Article Date: 5/1/2001

o.d. to o.d.
Rules of the Office
Here are the two that matter most.
BY NEIL B. GAILMARD, O.D., M.B.A., F.A.A.O.,
Chief Optometric Editor

Excellent customer service -- or patient satisfaction, if you like -- is the most important factor in building a successful practice. Unfortunately, most doctors stink at it.

Revealing behavior

Let's leave O.D.s out of the picture for a minute, in order to stay objective, and look at general physicians.

How would you describe the customer service offered to you at your last visit to an M.D.'s office?

I rest my case. I think O.D.s are somewhat better -- but not much.

Why is customer service so poor?

For many reasons, but we could start with the fact that doctors aren't business people. Many policies in the doctor's office are based on the doctor's wants and needs, or the staff's -- certainly not the patients'.

Many doctors don't realize how important customer service is to practice growth, which is largely based on word-of-mouth referrals. Of course, some doctors are so busy they don't want more patients, so customer service is the last thing they think about.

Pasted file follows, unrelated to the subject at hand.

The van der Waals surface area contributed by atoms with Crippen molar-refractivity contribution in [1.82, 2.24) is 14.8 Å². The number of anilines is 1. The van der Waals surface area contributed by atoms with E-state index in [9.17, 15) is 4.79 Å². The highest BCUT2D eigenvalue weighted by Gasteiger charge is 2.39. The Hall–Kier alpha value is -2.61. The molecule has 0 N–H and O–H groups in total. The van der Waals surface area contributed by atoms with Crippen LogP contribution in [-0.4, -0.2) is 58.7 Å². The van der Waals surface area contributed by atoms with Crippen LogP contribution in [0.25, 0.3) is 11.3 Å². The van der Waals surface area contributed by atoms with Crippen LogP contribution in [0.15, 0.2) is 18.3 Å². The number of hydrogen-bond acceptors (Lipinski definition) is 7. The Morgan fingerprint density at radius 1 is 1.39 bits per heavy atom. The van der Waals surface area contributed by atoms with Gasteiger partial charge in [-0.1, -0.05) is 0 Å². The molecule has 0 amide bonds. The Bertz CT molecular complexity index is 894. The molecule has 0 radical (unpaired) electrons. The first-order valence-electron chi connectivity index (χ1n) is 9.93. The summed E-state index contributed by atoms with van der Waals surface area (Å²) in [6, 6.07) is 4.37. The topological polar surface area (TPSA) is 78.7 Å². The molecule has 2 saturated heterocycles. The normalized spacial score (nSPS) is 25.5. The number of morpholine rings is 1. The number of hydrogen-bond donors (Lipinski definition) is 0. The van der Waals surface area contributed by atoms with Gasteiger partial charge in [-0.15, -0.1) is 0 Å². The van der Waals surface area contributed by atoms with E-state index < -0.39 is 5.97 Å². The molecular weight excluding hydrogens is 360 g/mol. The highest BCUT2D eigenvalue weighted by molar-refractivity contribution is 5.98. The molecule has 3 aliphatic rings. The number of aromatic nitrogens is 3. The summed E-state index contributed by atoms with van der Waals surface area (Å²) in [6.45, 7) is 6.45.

Unfortunately, this isn't the case with most optometrists. We could be busier. Most of us would love the problems that would come with too much patient demand.

In some cases, doctors think they're pretty good at customer service, but their staff isn't on the same page. You need to emphasize the importance of customer service. It must become part of the organizational culture and be developed by setting and meeting high standards over time. Also, you get there by monitoring patient satisfaction with surveys and by closely observing your staff's interactions with patients.

Words to live by

 

Rules of the Office

 

1. The patient is always right.

2. If the patient is ever wrong, re-read rule #1.

We post the two "rules" listed here in our staff lounge as a constant reminder of the basic principle of good business. It's an oldie, but goodie.

Sometimes, the staff wants to know exactly where to draw the line -- when is the patient not right?

In a few instances, such as payment policies and health issues, we'll hold to our rules. These situations are usually understood, and we must notify patients in advance of the policy.

Excellent staff members are smart enough to let patients win whenever possible. I tell them, just follow the "rules of the office," and don't worry about drawing the line. 

You may contact Dr. Gailmard at neil@gailmard.com.


Optometric Management, Issue: May 2001